We recently looked into ways to improve teamwork and to perfect an individual’s fit into a team. This time, we’ll consider how to keep a team focused on improvement rather than solely on maintaining the status quo.
As you can imagine, the value in your team displaying focus on getting their work, their process, and planning better has immediate positive consequences for your company and clients. If each person on the team is mindful of weak points in the product or service they deliver and takes it upon themselves to raise the matter and propose a solution, you can see the path to improvement opening up.
But this approach can reach yet another level: what the team considers possible and impossible to achieve. Here is where we get to the concept of a mindset, not only in terms of an individual one but also a team’s mindset. There’s fascinating research by Stanford University Professor Carol Dweck on how a team’s fixed and its opposite — a growth mindset impacts their thinking and undertakings.
A fixed mindset team assumes that the results of their work are forever tied to what they know and can, and their highest results are achieved by hard work and the best use of their skillset.
A growth mindset team also believes that their results depend on their skills and knowledge, but with the caveat that every difficulty and stumbling block is an opportunity to broaden their skills and knowledge.
In other words, where a fixed mindset team might say: we’ll do our best to apply what we know to solving this problem, a growth mindset team says: we’ll do our best to gain information and skills necessary to solving the problem.
In the real world, these approaches differentiate the accurate teams from the high-success, high-satisfaction, high-achievement ones. Moreover, teams that have adopted the growth mindset require less to no management, display higher empowerment and cause lower employee turnover, making the company more prosperous on all levels.
How to instill a growth mindset in your team?
Give and ask for feedback
Behavior indicative of fixed mindsets is the unwillingness to ask silly or otherwise controversial questions in fear of being mocked, judged, or seen as unprofessional. But sometimes, especially in well-established organizations, a new blood employee asking a seemingly obvious question can initiate change in how something is seen and done. If your team tends to avoid asking those simple questions, actively ask them for feedback on what they perceive as unintuitive, strange, or otherwise suboptimal. Regularly posing these questions will get them comfortable with speaking their mind. After all, you all have a common goal: a successful and well-managed workplace. On the other hand, though this is less of a problem, don’t be afraid to give feedback in the same manner — truly assume that there are no silly questions. It should go without saying, but by asking for feedback and encouraging the team to ask back, all parties must stay open to take and use criticism.
Invest in employees
Promoting new skills development through internal means will help the team grow and foster a culture of learning and evolving. What’s more, in many cases, people in who the company has invested become more likely to give back through loyalty and dedication.
It has to be said, that once you assume that you have to learn in order to keep getting better, the new, challenging work results will not be perfect. The team, and its manager, must be aware of that and not strive for perfection. You want your team to be continually evolving rather than robotically flawless.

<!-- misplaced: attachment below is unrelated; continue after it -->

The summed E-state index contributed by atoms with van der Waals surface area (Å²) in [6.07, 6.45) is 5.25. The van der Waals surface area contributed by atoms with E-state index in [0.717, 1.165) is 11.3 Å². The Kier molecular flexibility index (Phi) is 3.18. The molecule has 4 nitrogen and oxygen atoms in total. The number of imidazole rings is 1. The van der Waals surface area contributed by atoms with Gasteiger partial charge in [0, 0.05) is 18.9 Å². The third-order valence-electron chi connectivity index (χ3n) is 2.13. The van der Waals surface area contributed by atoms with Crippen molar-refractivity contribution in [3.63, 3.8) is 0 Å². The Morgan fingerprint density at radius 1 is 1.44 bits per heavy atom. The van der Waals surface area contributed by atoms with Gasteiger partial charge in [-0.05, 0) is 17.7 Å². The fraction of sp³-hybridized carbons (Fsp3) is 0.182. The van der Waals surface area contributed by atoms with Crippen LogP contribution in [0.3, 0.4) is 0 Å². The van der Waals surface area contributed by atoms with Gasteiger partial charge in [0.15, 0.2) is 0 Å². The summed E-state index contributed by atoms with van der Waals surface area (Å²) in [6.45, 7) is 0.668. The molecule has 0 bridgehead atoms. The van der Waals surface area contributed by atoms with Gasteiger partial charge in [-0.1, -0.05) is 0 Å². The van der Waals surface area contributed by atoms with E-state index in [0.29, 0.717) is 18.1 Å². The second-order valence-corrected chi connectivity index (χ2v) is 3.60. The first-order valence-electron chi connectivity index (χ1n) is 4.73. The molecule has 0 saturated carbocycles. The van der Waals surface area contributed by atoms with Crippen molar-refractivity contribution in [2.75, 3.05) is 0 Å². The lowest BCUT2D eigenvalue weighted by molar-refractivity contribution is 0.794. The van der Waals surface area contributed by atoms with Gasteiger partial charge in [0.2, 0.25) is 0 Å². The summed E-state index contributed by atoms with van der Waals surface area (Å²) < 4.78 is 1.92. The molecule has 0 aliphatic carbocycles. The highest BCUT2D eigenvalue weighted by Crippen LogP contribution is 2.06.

Don’t punish failure and maintain transparency
View failure as an opportunity to improve and make a point of treating it as such. Opening your team’s entire work history, objectives, and current state to everyone’s access, thereby creating complete transparency, will help that along. For example, the team failed to succeed in achieving a given objective. Rather than archiving that task under the “lost” work stage, you may want to create a new process stage on the team’s visual board: e.g., called Failed — Opportunity to improve. With this approach, although the setback will not be wiped away, it will not be a complete failure, but one transformed into a piece of information on what the team needs to improve.
Make an effort to diversify
We’ve raised this point in one of the [previous articles in the series], but it also rings true in this context. You’re more likely to create a growth-oriented environment by seeking out workers from all backgrounds, all levels of experience, and of different personality types, rather than matching similar team members into groups. People will naturally get inspired by each other’s differences and are likely to venture outside of how they normally think and operate, which is what you want when cultivating a growth mindset in a team.
Underscore the need to go outside of the comfort zone
It’s a well-established fact that an individual stepping out of their comfort zone is embarking on a journey to learn something new or combat a weakness. The action is so alien that the very thought of it makes them uncomfortable. When you’re looking to expand the team members’ mindset, be sure to monitor for those kinds of efforts.
There’s no need to try all of the above ideas at once. But if you’re going to start with just one, start with the one that seems the hardest. Doing that will help you to embrace the growth mindset. Not to mention, the rest of the journey will be all downhill. Your team’s adoption of the growth mindset will make it more resilient and give it a courageous, innovative, collaborative, and open attitude to all future challenges.
The article was originally posted on the Kanban Tool Blog.